The real excitement in the third volume of Generous Bosom, however, was the dawning revelation that its experiments with blending scenes, color motifs and slow-dissolve pacing were not only an artistic exploration of memory, but central to the engine that drives the plot. Generous Bosom, it turned out, is a story about hypnosis, which raised questions about what had gone before. But, even had the story never gotten its planned conclusion, the lack of concrete answers would not have lessened its command of color and its crackling low-key dread.
The long-awaited fourth issue, which approaches the size of the first three combined, transforms Generous Bosom from a paranoid '70s British Play for Today into a paranoid '70s American thriller. It’s even got a climactic action scene. Thankfully though, this is far from a licensed surrender. Quite the opposite. Though issue #4 certainly shifts the series’ pace, weight and scale in the more tightly-plotted direction of indie thriller cinema, the momentum behind this move is decidedly comics-powered.
This fourth issue begins with twin statements of intent. The first page is a two-panel POV of a character cutting a fringe which initially curtains her vision, appearing to signify that all will be revealed in a comic clearly influenced by its parallel cinematic development. On the second page, a Wacky Waving Inflatable Tube Guy is shown gyrating over six panels, each moment of contortion frozen in time to create a rictus tableau of powerlessness. We are going to learn just how far the characters have been out of their own control, and we will do this in a way only comics are capable of portraying.
It’s not really fair advice to give to other cartoonists but, judging from Generous Bosom, it turns out if you’re writing a comic that leans heavily on naturalistic conversation, it’s a great idea to get a bunch of accomplished actors to run through it before you sit down at the drawing board. Total control is an understandable impulse for someone accustomed to creating stories alone. Though Stechschulte’s involvement in Ultrasound may have initially come from an unwillingness to cede control, having requested to write the screenplay, he was present for much of the shoot in early 2020, and clearly gleaned a lot from seeing the scenes play out. Far from turning the thing into a glorified storyboard, it feels like Stechschulte’s first pass through the story as a filmed screenplay has led to a fourth issue that is both more dynamic but even more focused on gesture and expression. There are a couple of acknowledgements in the back of the book that dialogue has been taken directly from on-set improvisations. I don’t think I’ve ever seen that before, and it opens up an exciting realm of possibility - a total departure from the lone artist drawing and writing a book into something a lot more collaborative.
I have occasionally encountered YouTubers who have embarked on a readthrough of a particular manga and, depending on their mood, alternate between reading volumes and watching anime. Though they are not to blame for creating this context, it is still sad to see both mediums reduced to glorified Wikipedia entries. Generous Bosom and its adaptation do pair well together, but for entirely different reasons. Each journey through the story feeds off each other formally and structurally in a way that obliterates the old shortsighted canard that “the film is always better than the book”.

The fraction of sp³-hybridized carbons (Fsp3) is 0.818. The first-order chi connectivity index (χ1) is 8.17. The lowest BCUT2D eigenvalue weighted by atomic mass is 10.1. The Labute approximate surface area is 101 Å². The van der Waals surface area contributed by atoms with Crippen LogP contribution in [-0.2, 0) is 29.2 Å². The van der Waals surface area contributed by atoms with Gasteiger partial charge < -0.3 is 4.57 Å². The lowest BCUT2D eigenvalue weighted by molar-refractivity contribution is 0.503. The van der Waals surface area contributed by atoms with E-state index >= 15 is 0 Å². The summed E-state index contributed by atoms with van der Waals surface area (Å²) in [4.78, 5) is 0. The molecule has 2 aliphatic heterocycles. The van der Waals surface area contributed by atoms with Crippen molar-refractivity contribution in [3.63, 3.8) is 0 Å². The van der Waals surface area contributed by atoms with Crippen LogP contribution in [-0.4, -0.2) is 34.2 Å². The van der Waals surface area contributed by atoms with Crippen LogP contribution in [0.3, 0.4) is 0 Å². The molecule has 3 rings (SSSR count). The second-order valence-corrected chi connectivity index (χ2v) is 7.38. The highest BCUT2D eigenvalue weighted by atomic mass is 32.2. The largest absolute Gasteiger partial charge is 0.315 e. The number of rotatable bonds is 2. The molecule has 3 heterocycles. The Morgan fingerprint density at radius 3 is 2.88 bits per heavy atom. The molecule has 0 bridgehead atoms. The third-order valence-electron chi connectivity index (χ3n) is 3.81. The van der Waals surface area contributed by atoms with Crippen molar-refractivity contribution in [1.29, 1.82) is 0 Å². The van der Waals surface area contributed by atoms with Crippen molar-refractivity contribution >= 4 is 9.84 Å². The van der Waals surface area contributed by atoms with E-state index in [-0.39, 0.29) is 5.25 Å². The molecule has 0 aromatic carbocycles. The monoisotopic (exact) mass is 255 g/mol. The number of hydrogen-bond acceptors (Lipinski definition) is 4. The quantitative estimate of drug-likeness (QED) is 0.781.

Whichever order you choose to watch or read, you’ll notice how each version feeds off the other from the very beginning. You’ll immediately start noticing the casual deployment of a room service tray outside Art’s and Cyndi’s house in Ultrasound, or the realization that for the years when Generous Bosom was a comic alone, the plot only covered the first 40 minutes of the film. These subtle touches and structural changes both give greater understanding of the story itself. The beats of the story were fairly loosely defined when the comic began. The film revises this so the genre paranoia is more evident from the off, whereas the comic is allowed to meander more circuitously into the territory eventually covered in its fourth issue, illustrating the haze from which the main characters are struggling to emerge with a totally different kind of nuance than could be found in cinema.
A good illustration of how both adaptations differ is the use of sound. The story of Generous Bosom centers around hypnosis, driven by certain tones both audible and inaudible. The film is able to play with this idea on the soundtrack, creating a feeling that the audience too are under hypnosis. Comics don’t have the luxury of sound, but Stechschulte takes care of this by ramping up the medium’s fluency with visual abstraction. At key moments in the fourth issue, sound becomes a solid circular color block on the page, radiating out from eerie concealed hypnosis devices. The single-color approach taken previously in the series really pays dividends here. No mere visual flourish, the color allows us to see the hypnosis taking place while clearly delineating between reality and hypnotic suggestions; past scenes rendered entirely in this color are immediately recontextualized.